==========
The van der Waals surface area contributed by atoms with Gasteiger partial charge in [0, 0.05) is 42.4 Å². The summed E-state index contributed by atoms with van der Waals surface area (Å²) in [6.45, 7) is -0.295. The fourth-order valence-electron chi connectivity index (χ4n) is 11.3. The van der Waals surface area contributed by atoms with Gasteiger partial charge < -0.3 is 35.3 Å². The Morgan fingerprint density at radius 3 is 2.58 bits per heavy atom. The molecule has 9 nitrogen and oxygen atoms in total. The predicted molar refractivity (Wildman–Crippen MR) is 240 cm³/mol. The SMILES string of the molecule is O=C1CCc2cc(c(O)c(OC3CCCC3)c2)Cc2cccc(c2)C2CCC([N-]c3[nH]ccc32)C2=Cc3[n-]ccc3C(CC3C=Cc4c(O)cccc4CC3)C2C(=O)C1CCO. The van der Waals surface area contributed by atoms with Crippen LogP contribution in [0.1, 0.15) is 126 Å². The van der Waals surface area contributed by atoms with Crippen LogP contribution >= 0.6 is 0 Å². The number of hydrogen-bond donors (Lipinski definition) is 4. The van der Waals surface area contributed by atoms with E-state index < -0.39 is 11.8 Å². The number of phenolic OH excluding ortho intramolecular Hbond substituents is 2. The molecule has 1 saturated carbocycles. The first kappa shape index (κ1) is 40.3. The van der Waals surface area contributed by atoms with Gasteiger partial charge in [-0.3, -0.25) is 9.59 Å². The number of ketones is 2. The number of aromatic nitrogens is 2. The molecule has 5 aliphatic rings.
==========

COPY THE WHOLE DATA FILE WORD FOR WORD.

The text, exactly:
The van der Waals surface area contributed by atoms with Gasteiger partial charge in [0, 0.05) is 42.4 Å². The summed E-state index contributed by atoms with van der Waals surface area (Å²) in [6.45, 7) is -0.295. The fourth-order valence-electron chi connectivity index (χ4n) is 11.3. The van der Waals surface area contributed by atoms with Gasteiger partial charge < -0.3 is 35.3 Å². The Morgan fingerprint density at radius 3 is 2.58 bits per heavy atom. The molecule has 9 nitrogen and oxygen atoms in total. The predicted molar refractivity (Wildman–Crippen MR) is 240 cm³/mol. The SMILES string of the molecule is O=C1CCc2cc(c(O)c(OC3CCCC3)c2)Cc2cccc(c2)C2CCC([N-]c3[nH]ccc32)C2=Cc3[n-]ccc3C(CC3C=Cc4c(O)cccc4CC3)C2C(=O)C1CCO. The van der Waals surface area contributed by atoms with Crippen LogP contribution in [0.1, 0.15) is 126 Å². The van der Waals surface area contributed by atoms with Crippen LogP contribution >= 0.6 is 0 Å². The number of hydrogen-bond donors (Lipinski definition) is 4. The van der Waals surface area contributed by atoms with E-state index < -0.39 is 11.8 Å². The number of phenolic OH excluding ortho intramolecular Hbond substituents is 2. The molecule has 1 saturated carbocycles. The first kappa shape index (κ1) is 40.3. The van der Waals surface area contributed by atoms with Gasteiger partial charge in [-0.3, -0.25) is 9.59 Å². The number of ketones is 2. The number of aromatic nitrogens is 2. The molecule has 5 aliphatic rings.